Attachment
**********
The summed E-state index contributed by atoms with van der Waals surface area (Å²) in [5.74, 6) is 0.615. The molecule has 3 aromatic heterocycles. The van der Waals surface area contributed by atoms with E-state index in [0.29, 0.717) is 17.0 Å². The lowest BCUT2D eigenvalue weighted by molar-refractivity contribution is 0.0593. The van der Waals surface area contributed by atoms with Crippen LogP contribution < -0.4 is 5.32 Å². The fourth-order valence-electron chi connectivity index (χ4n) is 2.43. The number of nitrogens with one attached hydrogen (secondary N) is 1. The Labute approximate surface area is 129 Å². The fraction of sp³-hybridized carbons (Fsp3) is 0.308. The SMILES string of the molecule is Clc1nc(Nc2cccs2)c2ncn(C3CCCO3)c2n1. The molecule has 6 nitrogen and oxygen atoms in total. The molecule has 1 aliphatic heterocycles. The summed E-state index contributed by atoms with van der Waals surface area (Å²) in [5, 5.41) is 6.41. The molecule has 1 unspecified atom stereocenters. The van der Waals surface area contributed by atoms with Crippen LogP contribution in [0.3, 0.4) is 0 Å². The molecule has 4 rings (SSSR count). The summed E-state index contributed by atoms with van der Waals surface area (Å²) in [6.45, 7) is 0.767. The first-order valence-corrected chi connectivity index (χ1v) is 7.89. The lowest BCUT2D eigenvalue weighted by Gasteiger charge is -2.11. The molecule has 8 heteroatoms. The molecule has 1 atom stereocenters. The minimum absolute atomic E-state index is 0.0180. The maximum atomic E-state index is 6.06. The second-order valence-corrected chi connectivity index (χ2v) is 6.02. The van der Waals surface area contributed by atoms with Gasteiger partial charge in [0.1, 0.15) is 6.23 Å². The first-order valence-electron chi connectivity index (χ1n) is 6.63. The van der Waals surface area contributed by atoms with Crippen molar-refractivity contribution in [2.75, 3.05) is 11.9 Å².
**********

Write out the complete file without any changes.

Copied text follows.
The summed E-state index contributed by atoms with van der Waals surface area (Å²) in [5.74, 6) is 0.615. The molecule has 3 aromatic heterocycles. The van der Waals surface area contributed by atoms with E-state index in [0.29, 0.717) is 17.0 Å². The lowest BCUT2D eigenvalue weighted by molar-refractivity contribution is 0.0593. The van der Waals surface area contributed by atoms with Crippen LogP contribution < -0.4 is 5.32 Å². The fourth-order valence-electron chi connectivity index (χ4n) is 2.43. The number of nitrogens with one attached hydrogen (secondary N) is 1. The Labute approximate surface area is 129 Å². The fraction of sp³-hybridized carbons (Fsp3) is 0.308. The SMILES string of the molecule is Clc1nc(Nc2cccs2)c2ncn(C3CCCO3)c2n1. The molecule has 6 nitrogen and oxygen atoms in total. The molecule has 1 aliphatic heterocycles. The summed E-state index contributed by atoms with van der Waals surface area (Å²) in [5, 5.41) is 6.41. The molecule has 1 unspecified atom stereocenters. The van der Waals surface area contributed by atoms with Crippen LogP contribution in [0.3, 0.4) is 0 Å². The molecule has 4 rings (SSSR count). The summed E-state index contributed by atoms with van der Waals surface area (Å²) in [6.45, 7) is 0.767. The first-order valence-corrected chi connectivity index (χ1v) is 7.89. The lowest BCUT2D eigenvalue weighted by Gasteiger charge is -2.11. The molecule has 8 heteroatoms. The molecule has 1 atom stereocenters. The minimum absolute atomic E-state index is 0.0180. The maximum atomic E-state index is 6.06. The second-order valence-corrected chi connectivity index (χ2v) is 6.02. The van der Waals surface area contributed by atoms with Gasteiger partial charge in [0.1, 0.15) is 6.23 Å². The first-order valence-electron chi connectivity index (χ1n) is 6.63. The van der Waals surface area contributed by atoms with Crippen molar-refractivity contribution in [2.75, 3.05) is 11.9 Å².